In my neverending consumption of solo-travel-related media, last weekend while trawling Netflix for something to occupy me, I stumbled on Maidentrip, about Laura Dekker‘s solo sailing trip around the world. She was 14 when she started and 16 when she finished, and now holds the record for youngest person to sail around the world alone. Before she left, she had to endure a 10 month court battle with the Dutch government, who were trying to decide if it was necessary to remove her from her father and not allow her to make the trip.

After some Googling, I found a few things that said Laura wasn’t a great fan of the way the movie portrays her trip (or at least, she initially wasn’t), and although I do think the film is actually pretty good, I can understand why she’d feel that way even without knowing exactly what happened. She was clearly irritated at the presence of the media whenever they popped up as she just wanted to get on with it. Even without the high profile court case to begin with, I’m sure the attention would have been unwelcome.

There’s a scene in the film where she’s being interviewed by a journalist that I think was meant to be sort of following the trip, and Laura spends most of it trying to get the journalist to stop asking questions she doesn’t like. And to be fair, the questions ARE ridiculous. Also, she’s 15 at that point – at that age, if I’d spent most of the last year on my own running my own life and a whole boat as I pleased, I’d be pretty peeved at the stuff that woman was asking as well.

In any case, it’s pretty clear that the trip wasn’t so much about the world record for her, but more about seeing if she could do it. I get that. But a lot of people still believe it’s stupid to let a 14 year old attempt to sail around the world on her own. You have to wonder what being completely by yourself in the middle of the ocean can do to your mind when you don’t have the experience of time and age. I mean, in one way, 14-16 is THE BEST time for a teenage girl to be hanging out on her own piloting a boat, because I know I was quite happy to tell the world to piss off most of the time at that point in my life. And what a treat to focus on sailing and what’s going on inside your own head instead of the horrors of growing up in the age of Facebook and crappy mass-media. But then you also miss the part where you learn to deal with the fact that the world is still there even when you’d LIKE for it to fuck right off. And that is a necessary life skill.

I don’t think most 14-year-olds are at a stage where they’re ready to take their life in their own hands like that. But I do think that after 10 months of battling the state, it’s pretty apparent that it wasn’t some fleeting thought Laura Dekker had, to sail around the world. She had a ton of experience and more or less grew up on the water. And her father obviously cares a lot about her and knows his shit when it comes to boats, so there’s no way a parent would give their kid the go-ahead to do such a trip if they didn’t have complete faith in the kid’s capability. Sure, she didn’t know much in terms of Life In The World, but then plenty of adults are complete morons regardless of the fact they’ve had more time on the planet, so, case-by-case basis, I say.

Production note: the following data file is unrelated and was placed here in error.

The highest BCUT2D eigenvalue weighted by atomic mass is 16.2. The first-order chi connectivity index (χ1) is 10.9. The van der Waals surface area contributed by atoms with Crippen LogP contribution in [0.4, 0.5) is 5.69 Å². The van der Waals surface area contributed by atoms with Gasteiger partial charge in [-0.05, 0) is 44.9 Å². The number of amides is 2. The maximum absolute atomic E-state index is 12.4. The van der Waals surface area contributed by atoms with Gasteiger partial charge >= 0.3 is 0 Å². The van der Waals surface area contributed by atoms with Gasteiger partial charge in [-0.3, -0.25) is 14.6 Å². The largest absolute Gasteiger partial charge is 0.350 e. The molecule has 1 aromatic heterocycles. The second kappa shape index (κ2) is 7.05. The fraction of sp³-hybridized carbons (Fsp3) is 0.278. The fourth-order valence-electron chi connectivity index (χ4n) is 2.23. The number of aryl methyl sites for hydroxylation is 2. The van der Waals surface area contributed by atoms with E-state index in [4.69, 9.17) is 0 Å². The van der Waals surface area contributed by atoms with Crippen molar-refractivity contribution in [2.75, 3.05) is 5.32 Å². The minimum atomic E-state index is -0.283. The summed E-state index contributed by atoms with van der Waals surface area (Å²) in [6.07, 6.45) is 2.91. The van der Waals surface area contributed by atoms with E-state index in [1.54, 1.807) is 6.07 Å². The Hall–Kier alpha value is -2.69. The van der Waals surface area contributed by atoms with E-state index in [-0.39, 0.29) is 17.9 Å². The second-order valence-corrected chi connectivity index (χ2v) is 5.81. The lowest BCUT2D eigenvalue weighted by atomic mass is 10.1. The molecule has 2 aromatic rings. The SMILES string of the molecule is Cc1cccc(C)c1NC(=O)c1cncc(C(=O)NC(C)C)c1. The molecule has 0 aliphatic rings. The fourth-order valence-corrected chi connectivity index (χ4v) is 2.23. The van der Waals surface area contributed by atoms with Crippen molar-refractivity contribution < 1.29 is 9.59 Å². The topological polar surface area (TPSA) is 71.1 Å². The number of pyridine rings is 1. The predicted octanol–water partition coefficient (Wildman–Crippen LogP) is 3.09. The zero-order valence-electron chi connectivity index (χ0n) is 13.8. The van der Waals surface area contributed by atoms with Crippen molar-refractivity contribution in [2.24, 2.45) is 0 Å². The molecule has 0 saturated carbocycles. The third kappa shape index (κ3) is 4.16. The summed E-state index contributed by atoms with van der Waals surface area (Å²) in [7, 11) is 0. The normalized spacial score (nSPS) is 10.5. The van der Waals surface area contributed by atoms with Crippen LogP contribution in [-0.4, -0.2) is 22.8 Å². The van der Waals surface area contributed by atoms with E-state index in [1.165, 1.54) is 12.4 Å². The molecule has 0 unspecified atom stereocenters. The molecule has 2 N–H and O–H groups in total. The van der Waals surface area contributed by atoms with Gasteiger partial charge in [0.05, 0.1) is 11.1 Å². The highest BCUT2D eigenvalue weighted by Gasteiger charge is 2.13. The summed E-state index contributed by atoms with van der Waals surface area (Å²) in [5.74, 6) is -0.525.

Last weekend just before watching Maidentrip I also finished Into the Wild, Jon Krakauer’s book about Chris McCandless‘s ill-fated attempt to live off the land in Alaska, and how he got to that point. I was talking about the intersection of these two of these things to my friend Chris in the pub the other night because we’ve talked about this book before and I know he thinks that this motivation to go off and do extreme things on one’s own is a mostly male phenomenon. I still think that opinion comes from the fact that women are stopped more often than men from any personal quests that don’t sit well with society’s perception of what normal human beings SHOULD do, and that when they aren’t stopped, you don’t often hear about them.

It doesn’t mean he’s wrong though. Societal conditioning or whatever it is, it may still be a fact. I don’t think women lack the same motivation, I think men just have a lot more to spur them on. And some kind of ideal masculine mythology to aspire to – which may also cause an extra blind sort of stupidity in itself. On top of all that, I think McCandless had a borderline dangerous idealistic view of his own life fueled in part by the kind of impressionable undergraduate experience of Reading Lots Of Things And Fiercely Believing Them that I am incredibly familiar with.

Anyway, Chris thinks it’s stupid to have let Laura Dekker go sail around the world alone. Partially because she’s young and you know nothing about anything when you’re young. Which, true, particularly the fact that you don’t even know how you YOURSELF work in relation to the world. So fair enough. I just don’t know if that’s a good enough reason for it to be stupid.